There is one real annoyance which is nothing to do with the actual series itself. And that's that that stupid, idiotic, brainless morons who put this package together... PUT THE EPISODES THE WRONG WAY ROUND. For goodness' sake, there's only two episodes - how hard can it be to get them in the right order?
Well apparently very: because on the box, the DVD and the menu screen, The Christmas Lunch Incident (which was broadcast second) is listed before The Easter Bunny, which was broadcast first. Now, you might wonder why on earth I'm getting so het up about all of this. After all, I've already said that these are standalone episodes. Well yes: except The Easter Bunny contains a fairly significant development (and quite a major shock) which is referred to in The Christmas Lunch Incident. So, if you watch them in the order the DVD suggests, this surprise is rather robbed of some of its power. Muppets.
Amazon are selling this for new for about £12 or second hand for a few quid. Better still, though, buy The Ultimate Collection which gives you every episode ever made (specials and all) in a set for £15. It's well worth the money
© Copyright SWSt 2012
The Vicar of Dibley is one of my most favourite sitcoms. This is probably due to the fact that this show was being aired whilst I was young and continued to be aired as I grew up. The programme centres on a small Oxfordshire village called Dibley. After the death of their Vicar, which occurs in episode one, the village are assigned a female Vicar, Geraldine Granger, and this is were all the fun begins.
Upon her arrival Geraldine is met with a certain amount of hostility in the form of Councillor David Horton who is also the chairman of the Parish council. Despite his opinions however the rest of the village, especially the somewhat dozy Verger Alice Tinker, warm to her. This is integral to the coming storylines of show as all the characters play equally important roles in them and it is often their relationships with one another that generate the laughs rather than the actual content of the episode(s) in question.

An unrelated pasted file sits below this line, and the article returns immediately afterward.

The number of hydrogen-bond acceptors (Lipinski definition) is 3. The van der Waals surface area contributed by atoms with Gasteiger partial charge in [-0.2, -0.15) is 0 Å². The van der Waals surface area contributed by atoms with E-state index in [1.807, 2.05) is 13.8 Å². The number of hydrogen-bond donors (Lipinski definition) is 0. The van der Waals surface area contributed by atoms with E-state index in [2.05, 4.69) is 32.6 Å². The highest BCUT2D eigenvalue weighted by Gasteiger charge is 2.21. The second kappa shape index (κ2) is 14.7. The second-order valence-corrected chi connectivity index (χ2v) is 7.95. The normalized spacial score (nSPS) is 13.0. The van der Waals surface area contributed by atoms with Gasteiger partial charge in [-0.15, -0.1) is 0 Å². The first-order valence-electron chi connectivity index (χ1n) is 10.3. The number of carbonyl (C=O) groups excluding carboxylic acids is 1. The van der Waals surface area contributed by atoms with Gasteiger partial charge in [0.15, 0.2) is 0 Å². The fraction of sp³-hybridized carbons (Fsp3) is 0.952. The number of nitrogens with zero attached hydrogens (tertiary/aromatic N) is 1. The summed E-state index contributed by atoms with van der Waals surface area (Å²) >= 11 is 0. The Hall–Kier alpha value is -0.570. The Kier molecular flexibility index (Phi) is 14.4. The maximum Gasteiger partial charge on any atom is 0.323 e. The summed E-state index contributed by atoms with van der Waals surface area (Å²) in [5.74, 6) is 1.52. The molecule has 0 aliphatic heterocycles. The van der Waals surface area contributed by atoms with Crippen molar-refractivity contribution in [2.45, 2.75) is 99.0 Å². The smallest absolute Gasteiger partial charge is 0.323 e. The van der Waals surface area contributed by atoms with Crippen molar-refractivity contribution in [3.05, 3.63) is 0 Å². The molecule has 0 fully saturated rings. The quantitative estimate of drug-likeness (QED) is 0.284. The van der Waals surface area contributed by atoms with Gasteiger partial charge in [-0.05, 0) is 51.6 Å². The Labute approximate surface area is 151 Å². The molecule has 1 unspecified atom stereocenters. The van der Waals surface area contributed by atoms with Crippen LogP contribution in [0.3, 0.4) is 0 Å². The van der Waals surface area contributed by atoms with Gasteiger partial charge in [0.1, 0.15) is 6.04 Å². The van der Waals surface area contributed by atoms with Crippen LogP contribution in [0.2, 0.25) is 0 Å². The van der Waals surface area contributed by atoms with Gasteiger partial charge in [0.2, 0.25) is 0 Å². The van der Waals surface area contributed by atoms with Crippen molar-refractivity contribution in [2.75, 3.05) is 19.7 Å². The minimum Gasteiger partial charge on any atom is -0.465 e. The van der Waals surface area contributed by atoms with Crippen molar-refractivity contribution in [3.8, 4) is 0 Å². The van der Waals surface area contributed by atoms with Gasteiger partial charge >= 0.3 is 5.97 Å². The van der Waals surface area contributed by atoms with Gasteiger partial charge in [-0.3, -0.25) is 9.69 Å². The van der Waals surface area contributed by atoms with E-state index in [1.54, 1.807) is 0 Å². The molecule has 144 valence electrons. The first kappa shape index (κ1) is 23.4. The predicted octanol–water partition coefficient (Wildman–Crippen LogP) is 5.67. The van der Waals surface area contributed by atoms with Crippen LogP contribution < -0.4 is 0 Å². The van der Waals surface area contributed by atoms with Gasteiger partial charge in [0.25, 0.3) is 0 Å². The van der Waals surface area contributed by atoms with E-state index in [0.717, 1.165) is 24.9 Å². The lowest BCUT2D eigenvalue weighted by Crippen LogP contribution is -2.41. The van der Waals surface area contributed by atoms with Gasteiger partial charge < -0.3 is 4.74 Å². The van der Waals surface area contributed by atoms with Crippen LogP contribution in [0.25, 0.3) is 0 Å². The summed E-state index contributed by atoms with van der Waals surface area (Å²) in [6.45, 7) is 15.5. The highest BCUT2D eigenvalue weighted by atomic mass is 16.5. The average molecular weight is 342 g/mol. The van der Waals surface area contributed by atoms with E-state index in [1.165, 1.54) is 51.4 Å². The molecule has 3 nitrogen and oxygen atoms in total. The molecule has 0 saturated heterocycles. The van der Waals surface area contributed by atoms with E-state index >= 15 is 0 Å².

The Vicar of Dibley Specials DVD contains two episodes: 'The Christmas Lunch Incident' and 'The Easter Bunny'. Both of the episodes are of a fantastic standard and tell another highly amusing tale. Due to the nature of the programme each episode can be watched as a stand-alone piece of comedy but as with most programmes they work much better when viewed in the original order.
A comment about the order in which you view these episodes is therefore important, as the order in which they appear on the DVD is for some reason wrong as 'The Easter Bunny' episode comes before 'The Christmas Lunch Incident'. This may seem like a minor point but for these two episodes in particular it is quite important that you watch them in the correct order.
In 'The Easter Bunny' the villagers of Dibley are eagerly awaiting the traditional appearance of the Dibley Easter Bunny. Everyone in the village, except Alice, is aware that the Easter Bunny is simply one of them dressed up, but who is behind this annual chocolate visit? Geraldine is eager to find out who but due to the fantastic sense of humour of one Dibley local it looks like she won't be the only one to find out.
'The Christmas Lunch Incident' is a fantastic episode in my opinion and makes me chuckle every time I watch it. In this episode Geraldine's plans for a quiet Christmas at home are thwarted by the mass of Christmas Lunch incidents that keep falling at her feet. But being the Vicar she feels she must treat all her parishioners equally and therefore must subject herself to an incomparable amount of turkey and more Christmas puddings than your or I could count.
Both of the episodes contained on this DVD begin with a small comical event that is often animal related. After the last credits have rolled viewers are also in for another treat as Geraldine tries, although frequently fails, to tell Alice a joke. The jokes themselves aren't exactly the most witty you have ever heard but this is simply were the humour lies, as poor Alice never quite seems to understand them and so the main bulk of the humour comes from Geraldine having to painstakingly explain the logic behind them.
In total the two episodes take up 1hr 22mins. The DVD itself unfortunately contains no special feature and subtitles are not available. This however is not important because the programme itself is so fantastic that you'll find yourself eagerly wanting to move onto future series that special features would more than likely be pushed to the wayside anyway.
The series can readily be purchased online. Its RRP is around the £10 mark, but it is well worth shopping around, as the entire box set can often be bought for not much more than this price.